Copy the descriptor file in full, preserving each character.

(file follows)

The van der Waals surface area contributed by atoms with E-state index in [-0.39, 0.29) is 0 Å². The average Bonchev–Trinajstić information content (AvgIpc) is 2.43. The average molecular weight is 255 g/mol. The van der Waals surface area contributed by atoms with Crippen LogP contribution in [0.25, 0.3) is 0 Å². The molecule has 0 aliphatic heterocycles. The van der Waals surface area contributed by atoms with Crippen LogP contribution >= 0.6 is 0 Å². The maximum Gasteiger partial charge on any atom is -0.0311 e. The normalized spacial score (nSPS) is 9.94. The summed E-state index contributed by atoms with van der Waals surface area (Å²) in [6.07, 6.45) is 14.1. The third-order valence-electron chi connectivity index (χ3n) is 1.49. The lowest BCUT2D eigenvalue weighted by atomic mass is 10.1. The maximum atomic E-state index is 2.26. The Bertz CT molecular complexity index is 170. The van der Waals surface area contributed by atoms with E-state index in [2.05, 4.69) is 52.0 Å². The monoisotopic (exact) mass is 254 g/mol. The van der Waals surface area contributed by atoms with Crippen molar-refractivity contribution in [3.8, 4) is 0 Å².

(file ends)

The van der Waals surface area contributed by atoms with E-state index in [-0.39, 0.29) is 0 Å². The average Bonchev–Trinajstić information content (AvgIpc) is 2.43. The average molecular weight is 255 g/mol. The van der Waals surface area contributed by atoms with Crippen LogP contribution in [0.25, 0.3) is 0 Å². The molecule has 0 aliphatic heterocycles. The van der Waals surface area contributed by atoms with Crippen LogP contribution >= 0.6 is 0 Å². The maximum Gasteiger partial charge on any atom is -0.0311 e. The normalized spacial score (nSPS) is 9.94. The summed E-state index contributed by atoms with van der Waals surface area (Å²) in [6.07, 6.45) is 14.1. The third-order valence-electron chi connectivity index (χ3n) is 1.49. The lowest BCUT2D eigenvalue weighted by atomic mass is 10.1. The maximum atomic E-state index is 2.26. The Bertz CT molecular complexity index is 170. The van der Waals surface area contributed by atoms with E-state index in [2.05, 4.69) is 52.0 Å². The monoisotopic (exact) mass is 254 g/mol. The van der Waals surface area contributed by atoms with Crippen molar-refractivity contribution in [3.8, 4) is 0 Å².